Leading modules


Module 5 “Can I solve problems?” – Creative problem solving

Unit 2 – How to analyze a problem?
A problem can hide another

Albert Einstein once said, “If I were given one hour to save the planet, I would spend 55 minutes defining the problem and five minutes resolving it.”

Problem analysis is of great importance, because a well stated problem is a half-solved problem, while wrong stated problems persist. That’s why we must first find the root cause of the problem and an accurate problem definition.

There are plenty of different problem-definition techniques, the two main techniques are the

  • Is-Is Not analysis
  • 5Wys analysis

The Is-Is Not tool, a problem-solving tool that explains the rational process for finding the possible root cause of the problem.

Is – Is Not analysis works by making you deliberately think about the problem and in particular the boundaries of what it is or is not. It thus helps to create focus in attention and consequently is more likely to lead to the right problem being solved  an unclear boundary can lead to wandering off the path and solving unimportant problems.

The principle of  “Is – Is Not” analysis is to split a paper board (or any support) in two columns, one for “is” and the other for the “is not”. Consider all data and facts and try to understand what is influencing to the problem and what not.

This analysis should be carried out before starting with the more complicated root cause analysis, such as the 5Why technique, which was originally developed by Sakichi Toyoda and used within the Toyota Motor Corporation during the evolution of its manufacturing methodologies.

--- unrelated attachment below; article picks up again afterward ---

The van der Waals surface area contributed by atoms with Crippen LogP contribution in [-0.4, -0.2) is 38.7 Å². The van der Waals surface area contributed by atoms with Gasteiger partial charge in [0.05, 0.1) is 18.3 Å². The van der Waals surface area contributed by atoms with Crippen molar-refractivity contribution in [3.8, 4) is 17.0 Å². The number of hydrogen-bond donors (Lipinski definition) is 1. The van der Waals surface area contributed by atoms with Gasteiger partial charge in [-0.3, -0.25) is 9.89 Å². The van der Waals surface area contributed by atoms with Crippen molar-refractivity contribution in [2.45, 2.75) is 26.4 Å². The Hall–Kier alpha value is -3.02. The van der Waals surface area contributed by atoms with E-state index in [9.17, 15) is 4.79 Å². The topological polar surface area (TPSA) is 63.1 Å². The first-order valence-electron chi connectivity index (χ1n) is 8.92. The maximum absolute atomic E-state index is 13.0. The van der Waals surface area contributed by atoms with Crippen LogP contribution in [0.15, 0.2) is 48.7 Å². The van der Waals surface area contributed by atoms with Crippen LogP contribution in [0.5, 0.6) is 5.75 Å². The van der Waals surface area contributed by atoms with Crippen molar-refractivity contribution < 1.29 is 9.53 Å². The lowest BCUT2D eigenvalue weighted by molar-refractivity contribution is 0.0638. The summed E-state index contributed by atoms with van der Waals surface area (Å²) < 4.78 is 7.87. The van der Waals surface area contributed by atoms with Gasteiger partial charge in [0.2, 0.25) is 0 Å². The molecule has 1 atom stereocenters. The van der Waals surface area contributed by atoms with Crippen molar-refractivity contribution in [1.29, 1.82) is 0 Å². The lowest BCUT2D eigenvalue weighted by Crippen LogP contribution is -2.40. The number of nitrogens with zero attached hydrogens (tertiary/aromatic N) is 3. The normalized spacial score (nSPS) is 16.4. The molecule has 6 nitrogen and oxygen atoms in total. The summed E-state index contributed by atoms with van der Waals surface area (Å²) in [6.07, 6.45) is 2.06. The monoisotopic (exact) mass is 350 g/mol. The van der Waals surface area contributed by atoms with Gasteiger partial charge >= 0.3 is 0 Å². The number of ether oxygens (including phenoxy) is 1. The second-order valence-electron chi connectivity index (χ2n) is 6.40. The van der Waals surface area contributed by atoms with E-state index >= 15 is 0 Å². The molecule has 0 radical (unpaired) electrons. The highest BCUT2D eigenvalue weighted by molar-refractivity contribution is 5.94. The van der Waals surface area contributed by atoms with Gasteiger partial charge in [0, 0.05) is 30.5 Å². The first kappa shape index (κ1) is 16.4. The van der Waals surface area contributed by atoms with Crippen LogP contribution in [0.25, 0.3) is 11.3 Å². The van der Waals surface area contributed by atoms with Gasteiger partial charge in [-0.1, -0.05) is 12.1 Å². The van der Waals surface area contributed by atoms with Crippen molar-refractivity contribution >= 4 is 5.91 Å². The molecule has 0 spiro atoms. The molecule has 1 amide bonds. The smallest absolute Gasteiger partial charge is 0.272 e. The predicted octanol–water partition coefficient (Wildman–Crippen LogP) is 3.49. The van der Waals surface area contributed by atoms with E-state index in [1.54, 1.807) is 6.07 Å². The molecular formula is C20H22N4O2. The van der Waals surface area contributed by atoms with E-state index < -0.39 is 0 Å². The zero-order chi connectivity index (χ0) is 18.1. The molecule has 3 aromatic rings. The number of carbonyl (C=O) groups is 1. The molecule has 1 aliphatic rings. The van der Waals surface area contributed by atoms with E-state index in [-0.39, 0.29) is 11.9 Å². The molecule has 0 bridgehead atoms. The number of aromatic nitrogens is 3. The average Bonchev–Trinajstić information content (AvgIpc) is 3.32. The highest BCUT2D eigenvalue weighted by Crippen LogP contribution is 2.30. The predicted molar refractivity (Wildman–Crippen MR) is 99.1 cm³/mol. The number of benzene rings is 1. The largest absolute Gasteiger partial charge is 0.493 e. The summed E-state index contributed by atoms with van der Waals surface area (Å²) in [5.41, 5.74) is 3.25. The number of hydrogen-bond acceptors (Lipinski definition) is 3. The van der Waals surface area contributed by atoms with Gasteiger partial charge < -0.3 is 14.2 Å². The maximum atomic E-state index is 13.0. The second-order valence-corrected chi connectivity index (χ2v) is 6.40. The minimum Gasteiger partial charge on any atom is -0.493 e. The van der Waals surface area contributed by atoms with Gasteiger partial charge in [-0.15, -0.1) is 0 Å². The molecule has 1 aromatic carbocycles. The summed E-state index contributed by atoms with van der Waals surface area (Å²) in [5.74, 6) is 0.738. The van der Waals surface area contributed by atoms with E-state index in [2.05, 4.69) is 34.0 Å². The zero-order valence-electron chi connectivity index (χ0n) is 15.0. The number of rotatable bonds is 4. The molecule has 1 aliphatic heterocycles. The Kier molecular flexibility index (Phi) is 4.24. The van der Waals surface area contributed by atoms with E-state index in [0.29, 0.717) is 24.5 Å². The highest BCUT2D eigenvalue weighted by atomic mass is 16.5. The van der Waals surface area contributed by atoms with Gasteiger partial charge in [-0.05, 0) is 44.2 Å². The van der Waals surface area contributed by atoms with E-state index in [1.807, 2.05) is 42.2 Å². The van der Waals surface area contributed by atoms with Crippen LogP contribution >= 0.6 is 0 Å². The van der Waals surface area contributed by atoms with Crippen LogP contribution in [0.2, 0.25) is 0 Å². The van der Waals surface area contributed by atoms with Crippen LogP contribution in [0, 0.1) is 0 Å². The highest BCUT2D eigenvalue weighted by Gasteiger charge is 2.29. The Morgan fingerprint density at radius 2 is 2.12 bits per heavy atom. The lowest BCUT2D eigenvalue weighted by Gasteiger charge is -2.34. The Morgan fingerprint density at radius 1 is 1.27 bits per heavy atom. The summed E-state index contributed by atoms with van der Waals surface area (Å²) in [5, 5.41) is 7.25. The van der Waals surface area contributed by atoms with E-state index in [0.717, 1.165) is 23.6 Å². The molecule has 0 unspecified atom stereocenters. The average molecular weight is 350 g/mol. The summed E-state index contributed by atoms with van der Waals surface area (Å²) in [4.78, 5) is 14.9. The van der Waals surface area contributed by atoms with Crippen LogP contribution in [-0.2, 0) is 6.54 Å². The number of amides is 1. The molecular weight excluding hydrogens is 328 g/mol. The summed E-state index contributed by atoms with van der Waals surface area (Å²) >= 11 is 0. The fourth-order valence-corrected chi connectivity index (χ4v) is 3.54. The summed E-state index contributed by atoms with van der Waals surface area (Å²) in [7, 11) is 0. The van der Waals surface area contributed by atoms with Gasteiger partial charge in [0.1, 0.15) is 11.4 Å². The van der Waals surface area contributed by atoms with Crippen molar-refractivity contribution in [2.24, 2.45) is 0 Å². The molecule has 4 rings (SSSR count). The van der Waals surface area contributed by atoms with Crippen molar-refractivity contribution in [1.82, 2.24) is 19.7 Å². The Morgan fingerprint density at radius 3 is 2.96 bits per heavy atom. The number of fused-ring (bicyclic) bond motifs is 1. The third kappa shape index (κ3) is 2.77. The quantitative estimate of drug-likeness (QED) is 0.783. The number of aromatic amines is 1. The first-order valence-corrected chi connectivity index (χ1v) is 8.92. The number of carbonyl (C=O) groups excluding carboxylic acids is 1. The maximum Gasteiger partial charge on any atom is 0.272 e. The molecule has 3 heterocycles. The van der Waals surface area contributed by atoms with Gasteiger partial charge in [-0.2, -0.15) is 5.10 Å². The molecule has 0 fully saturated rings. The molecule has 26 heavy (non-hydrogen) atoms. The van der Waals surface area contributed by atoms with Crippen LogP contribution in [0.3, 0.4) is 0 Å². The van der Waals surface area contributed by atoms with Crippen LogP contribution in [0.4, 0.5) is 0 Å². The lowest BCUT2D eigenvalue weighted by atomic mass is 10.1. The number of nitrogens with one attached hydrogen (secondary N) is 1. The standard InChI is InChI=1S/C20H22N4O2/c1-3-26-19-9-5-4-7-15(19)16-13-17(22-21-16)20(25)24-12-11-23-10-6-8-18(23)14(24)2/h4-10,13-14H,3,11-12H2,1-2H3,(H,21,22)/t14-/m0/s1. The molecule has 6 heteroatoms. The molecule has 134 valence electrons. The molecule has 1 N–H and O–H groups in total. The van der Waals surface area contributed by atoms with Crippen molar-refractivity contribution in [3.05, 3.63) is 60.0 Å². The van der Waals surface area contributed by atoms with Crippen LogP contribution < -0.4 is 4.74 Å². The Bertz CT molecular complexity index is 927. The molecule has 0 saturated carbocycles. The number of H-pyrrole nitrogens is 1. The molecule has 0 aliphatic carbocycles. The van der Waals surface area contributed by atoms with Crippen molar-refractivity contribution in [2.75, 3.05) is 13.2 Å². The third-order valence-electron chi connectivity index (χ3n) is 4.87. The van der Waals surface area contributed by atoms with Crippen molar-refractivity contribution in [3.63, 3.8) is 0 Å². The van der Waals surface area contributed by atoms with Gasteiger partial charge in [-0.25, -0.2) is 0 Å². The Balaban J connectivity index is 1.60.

Asking a series of 5 Why questions is a simple technique that helps you to get to the root of the problem. It is a perfect method to clarify the problem and understand the underlying issues. Because sometimes a problem can hide another, and it turns out that the real problem is behind the challenge you see in the first place. It is also possible that similar problems arise for different reasons. The first question you should ask is “Why is this a problem?” or “Why do I wish to achieve this goal?”. Once you have answered, you ask four more times “Why else?”.

Jeffrey Baumgartner gives in The Basics of Creative Problem Solving the following example: For instance, you might feel you want to overcome your shyness. So, you ask yourself why and you answer: “because I am lonely”. Then ask yourself “Why else?” four times. You answer: “Because I do not know many people in this new city where I live”, “Because I find it hard to meet people”, “Because I am doing many activities alone” and “Because I would like to do activities with other people who share my interests”. This last “why else” is clearly more of the issue than reducing shyness. Indeed, if you had focused your creative energy on solving your shyness issue, you would not have actually solved the real problem. On the other hand, if you focused your creative energy on finding people with whom to share activities, you would be happier without ever having to address the shyness issue.

When using the 5 Why technique, it is important to distinguish causes from symptoms. You should look for the cause step by step without jumping to conclusions. An important rule is also to never leave “human error”, “worker’s inattention”, “blame John”, etc. as the root cause.

You will find another example in this short video: